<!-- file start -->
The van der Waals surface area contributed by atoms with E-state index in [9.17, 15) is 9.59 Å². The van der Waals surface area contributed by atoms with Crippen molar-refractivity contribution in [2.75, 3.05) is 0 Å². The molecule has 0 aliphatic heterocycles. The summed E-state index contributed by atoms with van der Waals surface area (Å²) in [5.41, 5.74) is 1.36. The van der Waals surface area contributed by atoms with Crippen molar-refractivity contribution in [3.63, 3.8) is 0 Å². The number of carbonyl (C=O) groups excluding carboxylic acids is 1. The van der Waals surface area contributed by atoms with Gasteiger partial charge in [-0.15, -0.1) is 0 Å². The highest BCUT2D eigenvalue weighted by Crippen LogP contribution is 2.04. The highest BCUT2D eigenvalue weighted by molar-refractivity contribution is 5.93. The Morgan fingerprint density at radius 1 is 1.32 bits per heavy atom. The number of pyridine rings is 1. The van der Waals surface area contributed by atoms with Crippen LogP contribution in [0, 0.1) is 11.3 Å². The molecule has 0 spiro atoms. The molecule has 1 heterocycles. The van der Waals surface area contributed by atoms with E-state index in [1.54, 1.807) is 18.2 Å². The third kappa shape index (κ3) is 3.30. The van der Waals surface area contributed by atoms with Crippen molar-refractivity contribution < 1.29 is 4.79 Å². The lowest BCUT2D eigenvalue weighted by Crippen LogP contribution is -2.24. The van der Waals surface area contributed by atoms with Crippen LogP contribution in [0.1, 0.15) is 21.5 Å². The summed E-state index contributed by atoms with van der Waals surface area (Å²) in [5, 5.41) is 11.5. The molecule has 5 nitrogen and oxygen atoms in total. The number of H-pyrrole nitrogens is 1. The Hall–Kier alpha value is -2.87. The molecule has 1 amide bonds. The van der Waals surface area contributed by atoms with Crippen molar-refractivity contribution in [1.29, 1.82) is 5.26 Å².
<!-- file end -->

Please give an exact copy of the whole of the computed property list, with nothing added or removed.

The van der Waals surface area contributed by atoms with E-state index in [9.17, 15) is 9.59 Å². The van der Waals surface area contributed by atoms with Crippen molar-refractivity contribution in [2.75, 3.05) is 0 Å². The molecule has 0 aliphatic heterocycles. The summed E-state index contributed by atoms with van der Waals surface area (Å²) in [5.41, 5.74) is 1.36. The van der Waals surface area contributed by atoms with Crippen molar-refractivity contribution in [3.63, 3.8) is 0 Å². The number of carbonyl (C=O) groups excluding carboxylic acids is 1. The van der Waals surface area contributed by atoms with Gasteiger partial charge in [-0.15, -0.1) is 0 Å². The highest BCUT2D eigenvalue weighted by Crippen LogP contribution is 2.04. The highest BCUT2D eigenvalue weighted by molar-refractivity contribution is 5.93. The Morgan fingerprint density at radius 1 is 1.32 bits per heavy atom. The number of pyridine rings is 1. The van der Waals surface area contributed by atoms with Crippen LogP contribution in [0, 0.1) is 11.3 Å². The molecule has 0 spiro atoms. The molecule has 1 heterocycles. The van der Waals surface area contributed by atoms with E-state index in [1.54, 1.807) is 18.2 Å². The third kappa shape index (κ3) is 3.30. The van der Waals surface area contributed by atoms with Crippen molar-refractivity contribution < 1.29 is 4.79 Å². The lowest BCUT2D eigenvalue weighted by Crippen LogP contribution is -2.24. The van der Waals surface area contributed by atoms with Crippen LogP contribution in [0.1, 0.15) is 21.5 Å². The summed E-state index contributed by atoms with van der Waals surface area (Å²) in [5, 5.41) is 11.5. The molecule has 5 nitrogen and oxygen atoms in total. The number of H-pyrrole nitrogens is 1. The Hall–Kier alpha value is -2.87. The molecule has 1 amide bonds. The van der Waals surface area contributed by atoms with Crippen molar-refractivity contribution in [1.29, 1.82) is 5.26 Å².